Cortical clusters formation underlying the neural coding of expectation

 

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G. La Camera and A. Fontanini

Understanding how brain circuits generate specific patterns of neural activity is one of the great challenges of modern neuroscience. Recent evidence shows that cortical activity is "metastable" – it can be characterized as a sequence of activity configurations, or ‘states’. Such states constantly switch even when the variables encoded by them appear stationary. Importantly, the switching frequency can be modulated not only by external events, but also by a change in the internal state of the subject – such as a state of expectation. Metastability has been observed in the brain at rest, as well as during sensory processing and during the performance of cognitive tasks. Despite the importance of metastability, little is known on the neural circuits generating this pattern.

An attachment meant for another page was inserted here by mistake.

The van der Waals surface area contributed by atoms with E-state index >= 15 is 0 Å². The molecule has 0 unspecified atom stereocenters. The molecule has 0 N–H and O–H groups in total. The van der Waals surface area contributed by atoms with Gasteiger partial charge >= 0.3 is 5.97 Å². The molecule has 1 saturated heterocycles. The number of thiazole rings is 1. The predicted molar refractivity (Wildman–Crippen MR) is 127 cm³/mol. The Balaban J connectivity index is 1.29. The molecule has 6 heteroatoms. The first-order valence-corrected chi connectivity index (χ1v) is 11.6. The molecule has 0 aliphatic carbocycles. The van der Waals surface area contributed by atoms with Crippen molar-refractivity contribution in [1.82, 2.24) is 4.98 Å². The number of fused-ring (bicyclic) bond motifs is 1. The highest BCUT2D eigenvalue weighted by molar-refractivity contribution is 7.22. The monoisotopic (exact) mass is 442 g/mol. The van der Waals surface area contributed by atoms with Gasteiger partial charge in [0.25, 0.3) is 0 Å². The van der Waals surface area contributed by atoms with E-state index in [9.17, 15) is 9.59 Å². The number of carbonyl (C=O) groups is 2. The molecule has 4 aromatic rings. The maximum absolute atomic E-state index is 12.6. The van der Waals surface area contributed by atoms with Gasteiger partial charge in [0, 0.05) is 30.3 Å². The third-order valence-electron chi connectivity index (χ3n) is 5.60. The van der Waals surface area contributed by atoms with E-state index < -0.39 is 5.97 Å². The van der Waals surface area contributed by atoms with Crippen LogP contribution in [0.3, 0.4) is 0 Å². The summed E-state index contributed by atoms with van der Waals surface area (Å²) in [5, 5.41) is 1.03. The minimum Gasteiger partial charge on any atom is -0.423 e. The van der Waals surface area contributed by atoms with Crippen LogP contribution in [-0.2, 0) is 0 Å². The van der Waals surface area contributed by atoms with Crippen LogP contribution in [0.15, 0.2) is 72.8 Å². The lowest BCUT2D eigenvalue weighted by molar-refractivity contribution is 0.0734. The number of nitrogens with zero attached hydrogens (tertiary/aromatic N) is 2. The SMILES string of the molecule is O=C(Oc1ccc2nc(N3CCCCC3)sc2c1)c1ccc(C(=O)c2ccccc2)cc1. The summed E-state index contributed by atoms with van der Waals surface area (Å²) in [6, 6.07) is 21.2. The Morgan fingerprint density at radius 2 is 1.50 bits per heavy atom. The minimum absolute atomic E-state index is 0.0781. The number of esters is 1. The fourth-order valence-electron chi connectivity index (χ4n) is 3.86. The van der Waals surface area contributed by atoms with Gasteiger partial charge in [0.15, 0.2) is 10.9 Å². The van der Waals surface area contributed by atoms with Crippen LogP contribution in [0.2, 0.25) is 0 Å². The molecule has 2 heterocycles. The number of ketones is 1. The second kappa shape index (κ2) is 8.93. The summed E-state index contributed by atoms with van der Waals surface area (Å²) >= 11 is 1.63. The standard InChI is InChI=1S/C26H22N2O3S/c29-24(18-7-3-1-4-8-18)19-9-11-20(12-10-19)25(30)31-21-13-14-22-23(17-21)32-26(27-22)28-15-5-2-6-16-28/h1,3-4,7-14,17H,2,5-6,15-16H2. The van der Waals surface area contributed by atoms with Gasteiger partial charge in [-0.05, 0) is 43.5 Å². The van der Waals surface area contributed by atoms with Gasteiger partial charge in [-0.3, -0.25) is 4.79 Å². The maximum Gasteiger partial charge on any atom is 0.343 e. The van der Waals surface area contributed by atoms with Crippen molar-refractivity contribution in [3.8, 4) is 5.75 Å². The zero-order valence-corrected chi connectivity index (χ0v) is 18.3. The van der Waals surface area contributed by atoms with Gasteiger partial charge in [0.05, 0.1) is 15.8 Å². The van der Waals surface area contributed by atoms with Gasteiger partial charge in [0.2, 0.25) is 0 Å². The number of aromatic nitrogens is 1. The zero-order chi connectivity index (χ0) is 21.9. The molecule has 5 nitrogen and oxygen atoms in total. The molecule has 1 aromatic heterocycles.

Through computational modeling with spiking neural networks, we recently identified a neural architecture capable of producing metastability and mediating both sensory processing and the effects of expectation. Such architecture features neurons organized in groups called clusters (neurons in the same cluster have strengthened synaptic connections compared to neurons in different clusters). Alas, little is known on how we can experimentally measure clustering in brain circuits and how clustering is affected by experience and learning. We propose a combination of experimental, analytical and modeling studies to detect cluster in cortical circuits and track their emergence and modulation by sensory experience.

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